Hill: In the past, change was usually a top-down process, led by campus administrators, district leaders, and other officials. Shifts were slow and phased: an orderly rollout from the administration with little urgency or room for consumer choice. But now, enabled and empowered by the technologies that have at their fingertips, students—who we at Blackboard call “active learners”—are encouraging real change at their institutions, driving the move to mobile and cloud computing, data-driven decision making, and social learning. At Blackboard, we’re all about providing educators with the tools, resources, and guidance to embrace the active learner with native mobile applications and virtual classrooms and learning management systems that look and feel like the social systems they use on a daily basis.
CMO.com: What are some innovative ideas you have come up with in your marketing efforts for Blackboard?
Hill: The manifesto of “No more boring content” is everywhere. We were one of the first education technology companies to establish a true social digital team of experts that we brought on board to create a social and digital internal agency that product marketing client support, product management, and our vertical marketing team can go to to really focus more on digital assets vs. traditional parts of the marketing mix. Internationally, we follow those same key tenants, but we actually took a step back because most of our international geographies are green field, not established saturated marketplaces, so we had to do more traditional marketing and beefed up more intimate, press-the-flesh education events. We were able to adapt our go-to-market strategy based on the specific market itself.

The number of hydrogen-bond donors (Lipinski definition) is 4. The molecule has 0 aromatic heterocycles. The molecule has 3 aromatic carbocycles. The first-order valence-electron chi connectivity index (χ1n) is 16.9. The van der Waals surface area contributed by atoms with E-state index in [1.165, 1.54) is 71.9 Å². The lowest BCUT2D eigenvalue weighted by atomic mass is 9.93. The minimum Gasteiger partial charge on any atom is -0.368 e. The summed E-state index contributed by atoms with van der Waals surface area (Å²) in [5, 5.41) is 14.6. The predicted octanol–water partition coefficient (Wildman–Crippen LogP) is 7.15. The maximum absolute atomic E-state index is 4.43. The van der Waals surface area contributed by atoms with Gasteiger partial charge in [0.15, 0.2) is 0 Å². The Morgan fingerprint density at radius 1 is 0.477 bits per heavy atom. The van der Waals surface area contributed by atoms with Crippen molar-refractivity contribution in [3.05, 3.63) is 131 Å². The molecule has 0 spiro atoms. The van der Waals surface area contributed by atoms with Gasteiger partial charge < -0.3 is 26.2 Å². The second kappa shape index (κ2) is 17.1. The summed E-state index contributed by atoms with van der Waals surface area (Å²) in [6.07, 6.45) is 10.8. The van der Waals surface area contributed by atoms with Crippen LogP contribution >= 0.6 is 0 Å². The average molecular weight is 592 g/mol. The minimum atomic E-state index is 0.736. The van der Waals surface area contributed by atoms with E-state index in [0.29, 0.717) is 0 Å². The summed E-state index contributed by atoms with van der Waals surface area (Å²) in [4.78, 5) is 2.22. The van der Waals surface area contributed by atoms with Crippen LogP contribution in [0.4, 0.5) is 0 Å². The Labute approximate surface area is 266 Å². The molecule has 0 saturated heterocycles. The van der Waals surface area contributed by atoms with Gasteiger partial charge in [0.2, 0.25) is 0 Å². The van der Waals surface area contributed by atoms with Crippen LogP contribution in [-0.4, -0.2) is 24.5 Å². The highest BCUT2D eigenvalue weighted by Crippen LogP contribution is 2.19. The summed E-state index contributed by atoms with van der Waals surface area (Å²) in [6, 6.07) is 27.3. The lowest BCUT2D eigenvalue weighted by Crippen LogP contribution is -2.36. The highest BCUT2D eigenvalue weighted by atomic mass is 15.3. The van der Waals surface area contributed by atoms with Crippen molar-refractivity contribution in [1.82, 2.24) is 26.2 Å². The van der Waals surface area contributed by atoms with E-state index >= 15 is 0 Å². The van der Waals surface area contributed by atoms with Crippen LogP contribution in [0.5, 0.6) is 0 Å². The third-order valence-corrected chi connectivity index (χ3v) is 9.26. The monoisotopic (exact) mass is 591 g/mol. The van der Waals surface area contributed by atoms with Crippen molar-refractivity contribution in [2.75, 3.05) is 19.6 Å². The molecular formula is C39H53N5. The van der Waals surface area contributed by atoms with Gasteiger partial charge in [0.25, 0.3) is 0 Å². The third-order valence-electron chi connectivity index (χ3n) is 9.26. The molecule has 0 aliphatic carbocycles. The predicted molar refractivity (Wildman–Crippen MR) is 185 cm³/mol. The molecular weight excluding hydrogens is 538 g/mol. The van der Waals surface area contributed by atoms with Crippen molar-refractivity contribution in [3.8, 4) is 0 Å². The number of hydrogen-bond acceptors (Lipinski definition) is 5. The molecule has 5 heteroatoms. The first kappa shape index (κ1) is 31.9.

CMO.com: You’re known for pushing the envelope a little—be it by things like flash mobs or mock protests. Why is it important to do this to be successful?
Hill: To attract attention. That’s the art of marketing: creativity. I’ve been around the block, and the one thing I lament is there’s such a focus from undergrad and grad school to entry-level marketing training on metrics and the science or marketing. Of course that’s important, but a marketer who doesn’t have the creativity, the art side, to break through clutter and do things that create attention and are thought-provoking, if you can’t do that, you’re just a plodder.
CMO.com: From your out-of-the-box thinking, which are you most proud?
Hill: This year’s BbWorld had so many components that delighted the attendees and then went viral through the blogs and Twitter. That event was probably the best the company has ever had and resulted in increased sales and better pipeline. The flash mob, an expanded trade show. . .the entire event was a joy to be at, and I think we forged some of the best relationships through our creativity.
CMO.com: How has the advent of digital media changed your job and the brand itself? Explain the role that social media has with the company and your involvement with these social avenues.